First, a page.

Waterfront RedevelopmentFor several years, the City of Bellingham and the Port of Bellingham have been planning a very ambitious -and expensive- Redevelopment of the former G-P industrial property and adjacent areas on the Waterfront which contain various levels of contamination deemed potentially harmful if they are left un-remediated.
Both the Port and City have committed significant resources toward the Waterfront Redevelopment effort, which holds remarkable promise in creating a very desirable area to enable building new businesses, institutions, residences and recreation areas for wide public use.
To enable this, millions of public dollars will need to be spent on clean-up, infrastructure and reliable waterfront access, with significant funds already spent or committed to this effort.
Upon completion, likely to require 20 years or more, this new 'neighborhood', adjacent to the existing downtown, is expected to accommodate businesses providing between 2500 and 4800 new jobs and over 2000 new dwelling units to house future growth.
Additionally, this venture is intended to make the Waterfront 'Bellingham's Front Door' by providing a clean, accessible, waterfront area designed to sustainably attract businesses, tourists and area residents interested in shopping, recreating and generally enjoying a great gathering space for multiple activities.
Converting this former, uninviting industrial area into a very desirable spot requires not only years of hard work, vision and funding, but insuring against unanticipated changes in events likely to be detrimental to it, like more than doubling the rail traffic that separates the Waterfront from the downtown and residential areas.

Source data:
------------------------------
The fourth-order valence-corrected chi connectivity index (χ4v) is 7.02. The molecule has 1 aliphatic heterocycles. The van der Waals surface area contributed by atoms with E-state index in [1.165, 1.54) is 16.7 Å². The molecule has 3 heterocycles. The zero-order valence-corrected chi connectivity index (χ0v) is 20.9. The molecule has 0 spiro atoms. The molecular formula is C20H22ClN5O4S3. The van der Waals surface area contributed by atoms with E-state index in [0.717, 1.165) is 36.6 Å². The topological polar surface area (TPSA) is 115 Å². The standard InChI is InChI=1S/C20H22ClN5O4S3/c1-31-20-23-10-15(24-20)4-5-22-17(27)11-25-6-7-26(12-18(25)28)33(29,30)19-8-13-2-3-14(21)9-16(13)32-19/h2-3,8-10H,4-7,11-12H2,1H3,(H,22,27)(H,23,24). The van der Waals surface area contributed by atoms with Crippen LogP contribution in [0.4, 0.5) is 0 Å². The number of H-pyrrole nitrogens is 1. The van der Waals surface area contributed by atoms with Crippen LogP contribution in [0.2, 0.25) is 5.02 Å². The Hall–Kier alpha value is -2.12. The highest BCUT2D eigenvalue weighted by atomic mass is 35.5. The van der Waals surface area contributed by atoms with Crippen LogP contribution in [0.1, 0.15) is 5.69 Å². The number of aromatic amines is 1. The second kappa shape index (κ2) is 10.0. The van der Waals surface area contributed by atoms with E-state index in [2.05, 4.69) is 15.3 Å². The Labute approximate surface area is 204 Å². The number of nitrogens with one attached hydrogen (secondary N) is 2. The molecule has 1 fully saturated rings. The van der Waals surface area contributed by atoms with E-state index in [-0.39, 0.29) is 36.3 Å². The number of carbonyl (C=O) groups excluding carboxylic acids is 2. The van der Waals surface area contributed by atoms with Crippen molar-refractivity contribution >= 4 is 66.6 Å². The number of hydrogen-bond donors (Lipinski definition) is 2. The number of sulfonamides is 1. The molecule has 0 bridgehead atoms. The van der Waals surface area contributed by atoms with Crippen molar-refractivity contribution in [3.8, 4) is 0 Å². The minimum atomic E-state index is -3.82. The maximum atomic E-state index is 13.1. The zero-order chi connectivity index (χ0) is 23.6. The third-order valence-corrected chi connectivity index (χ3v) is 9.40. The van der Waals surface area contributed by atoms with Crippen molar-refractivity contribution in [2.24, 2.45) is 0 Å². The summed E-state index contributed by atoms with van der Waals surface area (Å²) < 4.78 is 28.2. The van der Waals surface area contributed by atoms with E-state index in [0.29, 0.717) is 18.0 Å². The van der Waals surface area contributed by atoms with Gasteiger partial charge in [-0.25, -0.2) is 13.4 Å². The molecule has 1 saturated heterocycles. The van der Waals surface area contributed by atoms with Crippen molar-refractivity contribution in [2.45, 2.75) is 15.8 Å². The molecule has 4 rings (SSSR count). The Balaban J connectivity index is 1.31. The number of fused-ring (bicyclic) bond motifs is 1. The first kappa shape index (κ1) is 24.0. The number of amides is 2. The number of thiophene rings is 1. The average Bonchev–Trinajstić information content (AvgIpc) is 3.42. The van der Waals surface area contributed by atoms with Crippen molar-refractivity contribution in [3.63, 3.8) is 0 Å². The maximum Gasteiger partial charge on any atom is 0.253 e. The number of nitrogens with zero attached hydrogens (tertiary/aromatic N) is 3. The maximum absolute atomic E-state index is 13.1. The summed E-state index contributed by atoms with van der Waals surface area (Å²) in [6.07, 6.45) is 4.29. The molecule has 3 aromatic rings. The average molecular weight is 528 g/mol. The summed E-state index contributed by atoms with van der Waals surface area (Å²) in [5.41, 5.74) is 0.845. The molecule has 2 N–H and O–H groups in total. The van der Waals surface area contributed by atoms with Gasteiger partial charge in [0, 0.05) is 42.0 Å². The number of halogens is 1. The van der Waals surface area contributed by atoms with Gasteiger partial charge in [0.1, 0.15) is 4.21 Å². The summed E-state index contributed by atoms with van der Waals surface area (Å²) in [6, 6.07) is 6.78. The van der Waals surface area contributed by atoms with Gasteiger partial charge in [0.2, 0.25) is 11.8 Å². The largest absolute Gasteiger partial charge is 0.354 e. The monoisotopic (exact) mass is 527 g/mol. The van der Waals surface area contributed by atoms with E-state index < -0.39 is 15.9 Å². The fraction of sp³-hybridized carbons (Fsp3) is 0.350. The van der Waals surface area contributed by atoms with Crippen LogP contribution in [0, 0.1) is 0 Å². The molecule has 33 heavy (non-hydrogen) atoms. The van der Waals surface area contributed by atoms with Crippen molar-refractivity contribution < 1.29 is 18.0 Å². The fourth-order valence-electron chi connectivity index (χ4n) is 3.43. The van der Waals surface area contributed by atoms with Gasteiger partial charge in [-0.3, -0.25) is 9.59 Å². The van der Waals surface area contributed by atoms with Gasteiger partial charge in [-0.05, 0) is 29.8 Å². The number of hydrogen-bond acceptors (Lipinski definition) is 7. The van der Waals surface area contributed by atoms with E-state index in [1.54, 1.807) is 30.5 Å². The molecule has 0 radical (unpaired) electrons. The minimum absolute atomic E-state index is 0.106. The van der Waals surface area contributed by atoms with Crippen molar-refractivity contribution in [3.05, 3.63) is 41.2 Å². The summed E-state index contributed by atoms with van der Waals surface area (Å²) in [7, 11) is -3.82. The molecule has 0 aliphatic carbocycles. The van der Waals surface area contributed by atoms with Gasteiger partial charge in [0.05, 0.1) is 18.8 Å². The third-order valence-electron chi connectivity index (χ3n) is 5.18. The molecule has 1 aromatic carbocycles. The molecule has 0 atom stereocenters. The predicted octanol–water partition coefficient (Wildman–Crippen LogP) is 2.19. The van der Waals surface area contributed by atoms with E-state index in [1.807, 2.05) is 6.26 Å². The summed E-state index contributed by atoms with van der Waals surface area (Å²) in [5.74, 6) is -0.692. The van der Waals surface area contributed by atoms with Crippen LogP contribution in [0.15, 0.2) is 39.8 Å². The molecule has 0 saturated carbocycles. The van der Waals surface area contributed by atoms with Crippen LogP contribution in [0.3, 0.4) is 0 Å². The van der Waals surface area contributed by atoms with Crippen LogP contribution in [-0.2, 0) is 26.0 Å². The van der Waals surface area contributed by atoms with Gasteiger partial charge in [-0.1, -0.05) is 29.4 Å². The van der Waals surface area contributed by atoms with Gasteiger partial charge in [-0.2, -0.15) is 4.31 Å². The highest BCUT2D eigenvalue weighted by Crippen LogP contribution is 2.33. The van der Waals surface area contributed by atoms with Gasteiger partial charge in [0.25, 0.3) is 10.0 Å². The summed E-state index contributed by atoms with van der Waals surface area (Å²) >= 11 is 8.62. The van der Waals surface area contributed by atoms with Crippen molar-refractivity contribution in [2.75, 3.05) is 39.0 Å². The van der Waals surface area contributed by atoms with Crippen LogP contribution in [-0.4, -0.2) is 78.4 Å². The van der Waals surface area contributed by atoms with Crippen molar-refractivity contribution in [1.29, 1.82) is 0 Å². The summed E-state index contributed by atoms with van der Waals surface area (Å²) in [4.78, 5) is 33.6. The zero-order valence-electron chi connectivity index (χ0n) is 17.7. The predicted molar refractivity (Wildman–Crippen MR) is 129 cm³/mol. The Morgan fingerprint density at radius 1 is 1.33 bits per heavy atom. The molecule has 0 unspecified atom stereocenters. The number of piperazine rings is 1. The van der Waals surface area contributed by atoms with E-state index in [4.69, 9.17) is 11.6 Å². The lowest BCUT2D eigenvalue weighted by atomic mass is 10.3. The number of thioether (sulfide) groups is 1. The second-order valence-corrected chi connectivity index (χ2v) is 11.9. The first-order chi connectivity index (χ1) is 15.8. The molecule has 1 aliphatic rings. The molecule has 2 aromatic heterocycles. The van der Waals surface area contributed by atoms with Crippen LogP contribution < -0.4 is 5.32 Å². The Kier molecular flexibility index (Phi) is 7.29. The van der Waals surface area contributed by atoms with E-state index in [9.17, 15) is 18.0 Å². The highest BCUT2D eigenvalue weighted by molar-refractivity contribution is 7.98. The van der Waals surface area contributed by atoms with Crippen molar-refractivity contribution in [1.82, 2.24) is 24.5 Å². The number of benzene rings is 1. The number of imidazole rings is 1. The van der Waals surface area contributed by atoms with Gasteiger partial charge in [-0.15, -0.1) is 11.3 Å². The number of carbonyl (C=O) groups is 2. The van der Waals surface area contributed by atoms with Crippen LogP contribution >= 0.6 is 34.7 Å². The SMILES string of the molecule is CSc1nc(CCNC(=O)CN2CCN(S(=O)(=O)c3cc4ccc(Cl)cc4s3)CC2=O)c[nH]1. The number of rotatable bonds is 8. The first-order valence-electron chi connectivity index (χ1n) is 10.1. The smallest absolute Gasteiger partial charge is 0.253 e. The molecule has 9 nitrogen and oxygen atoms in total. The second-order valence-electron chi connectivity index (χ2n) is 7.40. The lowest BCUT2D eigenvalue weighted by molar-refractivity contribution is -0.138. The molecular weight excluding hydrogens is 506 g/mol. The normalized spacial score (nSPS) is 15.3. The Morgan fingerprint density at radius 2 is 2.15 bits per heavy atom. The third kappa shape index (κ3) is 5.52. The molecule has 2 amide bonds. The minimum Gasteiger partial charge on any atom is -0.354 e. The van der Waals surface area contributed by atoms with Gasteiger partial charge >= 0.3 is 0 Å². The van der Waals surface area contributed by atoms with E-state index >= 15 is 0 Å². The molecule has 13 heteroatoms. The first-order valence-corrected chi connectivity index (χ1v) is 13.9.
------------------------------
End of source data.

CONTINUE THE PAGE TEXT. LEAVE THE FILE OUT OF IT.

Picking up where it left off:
It is hard to imagine an unanticipated event that could be more harmful to the goals of a successful Waterfront Redevelopment than the sudden addition of 18 unit coal trains per day, each 1.5 miles long, blocking necessary road crossings, blaring high decibel noise and spewing diesel fumes and dust into the air.
What tourist, shopper, business owner or resident would consciously wish for such a round-the-clock nuisance?
Certainly no one that I know!
Even if grade-separated crossings were possible, they would likely be prohibitively expensive and take years to build, since there are more than a dozen of these, alone, within Bellingham's City Limits.
An average cost per bridge might approach $10 million, providing sufficient space is available and could be acquired.
That is a very large burden to impose upon any municipality and ought not to be allowed, particularly for selfish and arbitrary reasons.
Even with substantial mitigation, providing that is possible, the imposition of 18 additional very long trains per day, is a hurdle that threatens the very viability of the entire Waterfront Redevelopment Project.
That is simply unacceptable!